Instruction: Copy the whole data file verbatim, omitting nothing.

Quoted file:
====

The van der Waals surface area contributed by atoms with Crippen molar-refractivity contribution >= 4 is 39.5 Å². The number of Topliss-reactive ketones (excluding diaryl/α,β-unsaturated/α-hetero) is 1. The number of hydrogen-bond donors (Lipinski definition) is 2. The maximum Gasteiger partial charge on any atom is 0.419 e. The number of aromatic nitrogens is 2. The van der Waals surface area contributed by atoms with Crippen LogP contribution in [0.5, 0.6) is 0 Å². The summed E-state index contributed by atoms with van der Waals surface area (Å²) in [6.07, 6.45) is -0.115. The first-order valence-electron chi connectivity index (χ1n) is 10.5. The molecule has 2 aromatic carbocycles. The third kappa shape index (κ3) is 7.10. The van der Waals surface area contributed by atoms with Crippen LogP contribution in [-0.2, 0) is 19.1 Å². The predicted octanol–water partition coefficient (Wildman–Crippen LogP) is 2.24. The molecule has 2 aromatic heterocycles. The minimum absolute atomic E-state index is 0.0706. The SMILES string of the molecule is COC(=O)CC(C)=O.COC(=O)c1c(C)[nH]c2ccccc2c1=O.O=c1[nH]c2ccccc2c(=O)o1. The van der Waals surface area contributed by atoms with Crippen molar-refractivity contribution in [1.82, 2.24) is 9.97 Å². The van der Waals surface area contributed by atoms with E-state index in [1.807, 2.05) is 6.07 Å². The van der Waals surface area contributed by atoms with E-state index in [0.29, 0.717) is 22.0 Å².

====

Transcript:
The van der Waals surface area contributed by atoms with Crippen molar-refractivity contribution >= 4 is 39.5 Å². The number of Topliss-reactive ketones (excluding diaryl/α,β-unsaturated/α-hetero) is 1. The number of hydrogen-bond donors (Lipinski definition) is 2. The maximum Gasteiger partial charge on any atom is 0.419 e. The number of aromatic nitrogens is 2. The van der Waals surface area contributed by atoms with Crippen LogP contribution in [0.5, 0.6) is 0 Å². The summed E-state index contributed by atoms with van der Waals surface area (Å²) in [6.07, 6.45) is -0.115. The first-order valence-electron chi connectivity index (χ1n) is 10.5. The molecule has 2 aromatic carbocycles. The third kappa shape index (κ3) is 7.10. The van der Waals surface area contributed by atoms with Crippen LogP contribution in [-0.2, 0) is 19.1 Å². The predicted octanol–water partition coefficient (Wildman–Crippen LogP) is 2.24. The molecule has 2 aromatic heterocycles. The minimum absolute atomic E-state index is 0.0706. The SMILES string of the molecule is COC(=O)CC(C)=O.COC(=O)c1c(C)[nH]c2ccccc2c1=O.O=c1[nH]c2ccccc2c(=O)o1. The van der Waals surface area contributed by atoms with Crippen molar-refractivity contribution in [1.82, 2.24) is 9.97 Å². The van der Waals surface area contributed by atoms with E-state index in [1.807, 2.05) is 6.07 Å². The van der Waals surface area contributed by atoms with E-state index in [0.29, 0.717) is 22.0 Å².